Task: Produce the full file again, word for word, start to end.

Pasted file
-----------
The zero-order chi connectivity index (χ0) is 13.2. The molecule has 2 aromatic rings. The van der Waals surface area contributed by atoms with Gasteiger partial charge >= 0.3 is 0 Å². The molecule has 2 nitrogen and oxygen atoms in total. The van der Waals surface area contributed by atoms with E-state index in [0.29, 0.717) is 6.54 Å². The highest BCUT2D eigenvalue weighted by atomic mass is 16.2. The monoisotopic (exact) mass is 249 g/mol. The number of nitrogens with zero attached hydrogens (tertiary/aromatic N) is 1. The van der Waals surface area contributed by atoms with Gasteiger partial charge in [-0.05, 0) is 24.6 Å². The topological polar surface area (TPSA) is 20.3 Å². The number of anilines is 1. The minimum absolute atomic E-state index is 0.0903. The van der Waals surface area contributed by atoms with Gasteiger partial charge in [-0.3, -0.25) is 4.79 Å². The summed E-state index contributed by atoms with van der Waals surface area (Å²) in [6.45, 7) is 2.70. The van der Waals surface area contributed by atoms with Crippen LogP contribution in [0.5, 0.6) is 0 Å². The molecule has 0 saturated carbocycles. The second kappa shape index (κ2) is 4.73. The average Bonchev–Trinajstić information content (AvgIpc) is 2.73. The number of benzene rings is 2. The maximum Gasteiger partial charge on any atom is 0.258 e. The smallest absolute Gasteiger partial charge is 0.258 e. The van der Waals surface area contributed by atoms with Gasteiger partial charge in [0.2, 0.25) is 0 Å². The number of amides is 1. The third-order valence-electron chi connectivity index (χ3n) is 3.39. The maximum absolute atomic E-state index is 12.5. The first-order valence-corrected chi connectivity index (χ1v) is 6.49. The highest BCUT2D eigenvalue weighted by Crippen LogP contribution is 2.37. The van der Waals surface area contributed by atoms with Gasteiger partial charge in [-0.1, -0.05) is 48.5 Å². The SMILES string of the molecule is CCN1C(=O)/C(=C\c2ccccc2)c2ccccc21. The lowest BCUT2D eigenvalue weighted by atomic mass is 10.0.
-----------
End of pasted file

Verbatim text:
The zero-order chi connectivity index (χ0) is 13.2. The molecule has 2 aromatic rings. The van der Waals surface area contributed by atoms with Gasteiger partial charge >= 0.3 is 0 Å². The molecule has 2 nitrogen and oxygen atoms in total. The van der Waals surface area contributed by atoms with E-state index in [0.29, 0.717) is 6.54 Å². The highest BCUT2D eigenvalue weighted by atomic mass is 16.2. The monoisotopic (exact) mass is 249 g/mol. The number of nitrogens with zero attached hydrogens (tertiary/aromatic N) is 1. The van der Waals surface area contributed by atoms with Gasteiger partial charge in [-0.05, 0) is 24.6 Å². The topological polar surface area (TPSA) is 20.3 Å². The number of anilines is 1. The minimum absolute atomic E-state index is 0.0903. The van der Waals surface area contributed by atoms with Gasteiger partial charge in [-0.3, -0.25) is 4.79 Å². The summed E-state index contributed by atoms with van der Waals surface area (Å²) in [6.45, 7) is 2.70. The van der Waals surface area contributed by atoms with Crippen LogP contribution in [0.5, 0.6) is 0 Å². The molecule has 0 saturated carbocycles. The second kappa shape index (κ2) is 4.73. The average Bonchev–Trinajstić information content (AvgIpc) is 2.73. The number of benzene rings is 2. The maximum Gasteiger partial charge on any atom is 0.258 e. The smallest absolute Gasteiger partial charge is 0.258 e. The van der Waals surface area contributed by atoms with Gasteiger partial charge in [0.2, 0.25) is 0 Å². The number of amides is 1. The third-order valence-electron chi connectivity index (χ3n) is 3.39. The maximum absolute atomic E-state index is 12.5. The first-order valence-corrected chi connectivity index (χ1v) is 6.49. The highest BCUT2D eigenvalue weighted by Crippen LogP contribution is 2.37. The van der Waals surface area contributed by atoms with Gasteiger partial charge in [-0.1, -0.05) is 48.5 Å². The SMILES string of the molecule is CCN1C(=O)/C(=C\c2ccccc2)c2ccccc21. The lowest BCUT2D eigenvalue weighted by atomic mass is 10.0.